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  • Catalogue Essay


    Maybe I’m biased, but jewelry is surely the most personal and emotive of the decorative arts: both an expression of individual style and also a keeper of memories. So that when a private collection of jewelry appears on the market, as it does in this sale, the contents revealed to us are fascinating. Far more than the sum of its parts, a private jewelry collection offers an intimate glimpse into the owner’s life and style. It exudes the scent of a woman, like stealing into a boudoir and lifting the lid of an exquisite, deeply personal jewel box.

    This collection crosses genres through a panoply of carefully chosen 20th century classics that connect jewels, fashion and femininity, in a way that shows they were clearly intended to be enjoyed and worn with easy elegance, pride and panache. While the collection charts jewelry styles from the Art Deco through to the 1990s, there is a strong emphasis on the mid-20th century, an era of the great socialite fashion leaders for whom jewelry was far more than an accessory or an afterthought, but rather the most powerful expression of social status, identity and individuality. In fact, this entire collection seems to be infused with the flavor of those heady years of American glamour and strong, independent femininity.

    The owner’s expertise is shown in the lexicon of important jewelers represented in the collection. Both individual designers like Suzanne Belperron, Verdura and Angela Cummings, and heritage brands, such as Cartier, Van Cleef & Arpels, Boucheron and Bulgari, as well as the cultish boutique brands including Janesich, Boivin and David Webb, and the incomparable, quintessential 1950s designer jeweler, Pierre Sterlé. These are the famous names that are a feature and a phenomenon of 20th century jewelry history, names that resonate with today’s well-informed collectors. Dig even deeper into the story of the great 20th century master jewelers, and this collection reveals some of the huge talents behind the brands, the more esoteric names, often unsung heroes, recognized and eagerly sought-after by devoted jewelry connoisseurs. Georges L’Enfant, for example, is a name and an atelier that is just beginning to be appreciated. Better known, perhaps, in recent years is Aldo Cipullo, the hugely talented creator of Cartier’s iconic 1970s ‘Love’ bangle and the ‘Juste un Clou’ nail design.

    However, it’s not only the presence of important names but also the considered choice of designs from each house or designer that shapes the character of a collection. In this case, the collector has opted for much-loved, signature, instantly recognizable designs that have stood the test of time, appealing to each new generation, so that they remain eminently wearable today, with that all-important vintage charm. Van Cleef & Arpels’ flowers, for example, include the classic ‘Rose de Noel’ brooch and earrings, with carved coral petals; from Boucheron, a pair of gold brooches sculpted as bunches of grapes, and diamond ‘Flame’ Brooches, and from David Webb, one of his distinctive figurative fantasies, a lively unicorn brooch. Brooches play an important role in this collection, particularly matching pairs of brooches and dress clips, presumably worn together by the owner, or perhaps arranged on a jacket, dress, or even at the shoulder, in groups or clusters, in a favorite mid-century fashion that suddenly looks right again today.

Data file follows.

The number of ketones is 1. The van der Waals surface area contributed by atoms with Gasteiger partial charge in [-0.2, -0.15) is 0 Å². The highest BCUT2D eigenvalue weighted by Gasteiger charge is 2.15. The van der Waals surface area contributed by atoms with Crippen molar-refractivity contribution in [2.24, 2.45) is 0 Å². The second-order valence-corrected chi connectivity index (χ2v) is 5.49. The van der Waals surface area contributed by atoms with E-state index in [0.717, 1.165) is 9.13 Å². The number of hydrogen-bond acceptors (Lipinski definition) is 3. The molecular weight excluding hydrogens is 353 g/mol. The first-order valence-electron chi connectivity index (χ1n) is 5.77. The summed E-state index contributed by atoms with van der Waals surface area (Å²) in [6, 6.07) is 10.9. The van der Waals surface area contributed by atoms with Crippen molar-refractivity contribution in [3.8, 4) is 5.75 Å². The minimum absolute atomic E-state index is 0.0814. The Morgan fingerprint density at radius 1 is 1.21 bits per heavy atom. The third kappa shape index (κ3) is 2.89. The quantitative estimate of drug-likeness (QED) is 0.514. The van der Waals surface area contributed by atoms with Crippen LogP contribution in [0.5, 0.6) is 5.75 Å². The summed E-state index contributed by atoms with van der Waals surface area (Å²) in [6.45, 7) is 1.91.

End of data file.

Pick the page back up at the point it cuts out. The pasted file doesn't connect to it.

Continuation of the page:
This is all part of the stylistic leitmotif running through the selection of jewels, the collector’s individual, well-defined viewpoint of style that is always a major ingredient of any distinguished collection. As part of this stylistic point of view, there is one other thematic layer to this collection, and that is the variety of materials used in the jewels, very particular materials too: hardstones and minerals such as lapis, carnelian, chalcedony, tiger’s eye, malachite and jasper, while several jewels incorporate jade and exotic wood. It is a comprehensive roll-call of the unusual, unexpected, sometimes provocatively un-jewel-like materials that brought verve and excitement to 20th century jewelry design. This range of materials not only enlivens the collection with intense, rich color, but adds textural interest too, and a cohesion of style that underlines the whole narrative of 20th century jewelry design played out here. A narrative completed, of course, by the precious gems and jewels interspersed in the collection: A Colombian emerald ring, diamond Sterlé necklace and bracelet, ruby and diamond earrings by Belperron, yellow diamond drop earrings, all carefully chosen for style and elegance rather than intrinsic value. Which tells us all we really need to know about this refined and sophisticated collection of jewels, chosen with taste and sensitivity; it sums up all we learn about the collector, her style and her love of jewels, from lifting the lid of an intensely personal jewel-box.

    Written by Vivienne Becker, Jewelry Historian

Property from a Distinguished Private Collection


A Jade, Diamond, Enamel, Carnelian and Gold Brooch/Pendant

Carved jade and carnelian
Single- and old European-cut diamonds
18 karat yellow gold, approximately 3.20 x 2.50 inches
Accompanied by a black cord

$5,000 - 7,000 

Sold for $5,625

Contact Specialist
Susan Abeles
Head of Department, Americas and Senior International Specialist
New York
+1 212 940 1383


New York Auction 9 December 2019